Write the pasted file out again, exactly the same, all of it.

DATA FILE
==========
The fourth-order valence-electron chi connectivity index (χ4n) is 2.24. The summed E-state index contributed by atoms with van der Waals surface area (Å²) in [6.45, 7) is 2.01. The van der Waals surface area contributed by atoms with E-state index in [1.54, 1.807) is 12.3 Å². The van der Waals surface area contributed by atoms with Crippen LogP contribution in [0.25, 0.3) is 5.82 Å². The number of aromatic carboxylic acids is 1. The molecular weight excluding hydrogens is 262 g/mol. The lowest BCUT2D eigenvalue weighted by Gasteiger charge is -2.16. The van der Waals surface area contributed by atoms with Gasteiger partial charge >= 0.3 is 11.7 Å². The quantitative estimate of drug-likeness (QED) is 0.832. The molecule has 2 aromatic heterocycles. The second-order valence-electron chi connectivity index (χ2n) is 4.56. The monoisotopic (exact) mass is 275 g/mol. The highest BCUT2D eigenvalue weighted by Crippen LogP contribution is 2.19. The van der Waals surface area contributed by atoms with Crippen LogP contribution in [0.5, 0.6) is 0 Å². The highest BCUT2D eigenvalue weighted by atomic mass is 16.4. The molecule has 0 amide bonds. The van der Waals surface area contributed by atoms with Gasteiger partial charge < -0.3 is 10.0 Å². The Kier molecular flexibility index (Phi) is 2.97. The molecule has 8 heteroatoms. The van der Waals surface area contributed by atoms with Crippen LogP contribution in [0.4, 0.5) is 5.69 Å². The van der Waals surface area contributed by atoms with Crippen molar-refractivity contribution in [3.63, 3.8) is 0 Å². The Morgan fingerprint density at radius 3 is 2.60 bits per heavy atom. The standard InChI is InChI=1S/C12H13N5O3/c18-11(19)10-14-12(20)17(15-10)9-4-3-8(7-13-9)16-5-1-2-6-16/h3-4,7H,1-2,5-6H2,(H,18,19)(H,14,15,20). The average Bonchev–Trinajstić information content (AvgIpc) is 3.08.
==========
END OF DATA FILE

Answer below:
The fourth-order valence-electron chi connectivity index (χ4n) is 2.24. The summed E-state index contributed by atoms with van der Waals surface area (Å²) in [6.45, 7) is 2.01. The van der Waals surface area contributed by atoms with E-state index in [1.54, 1.807) is 12.3 Å². The van der Waals surface area contributed by atoms with Crippen LogP contribution in [0.25, 0.3) is 5.82 Å². The number of aromatic carboxylic acids is 1. The molecular weight excluding hydrogens is 262 g/mol. The lowest BCUT2D eigenvalue weighted by Gasteiger charge is -2.16. The van der Waals surface area contributed by atoms with Gasteiger partial charge >= 0.3 is 11.7 Å². The quantitative estimate of drug-likeness (QED) is 0.832. The molecule has 2 aromatic heterocycles. The second-order valence-electron chi connectivity index (χ2n) is 4.56. The monoisotopic (exact) mass is 275 g/mol. The highest BCUT2D eigenvalue weighted by Crippen LogP contribution is 2.19. The van der Waals surface area contributed by atoms with Crippen LogP contribution in [0.5, 0.6) is 0 Å². The highest BCUT2D eigenvalue weighted by atomic mass is 16.4. The molecule has 0 amide bonds. The van der Waals surface area contributed by atoms with Gasteiger partial charge < -0.3 is 10.0 Å². The Kier molecular flexibility index (Phi) is 2.97. The molecule has 8 heteroatoms. The van der Waals surface area contributed by atoms with Crippen LogP contribution in [0.4, 0.5) is 5.69 Å². The van der Waals surface area contributed by atoms with Crippen molar-refractivity contribution in [3.63, 3.8) is 0 Å². The Morgan fingerprint density at radius 3 is 2.60 bits per heavy atom. The standard InChI is InChI=1S/C12H13N5O3/c18-11(19)10-14-12(20)17(15-10)9-4-3-8(7-13-9)16-5-1-2-6-16/h3-4,7H,1-2,5-6H2,(H,18,19)(H,14,15,20). The average Bonchev–Trinajstić information content (AvgIpc) is 3.08.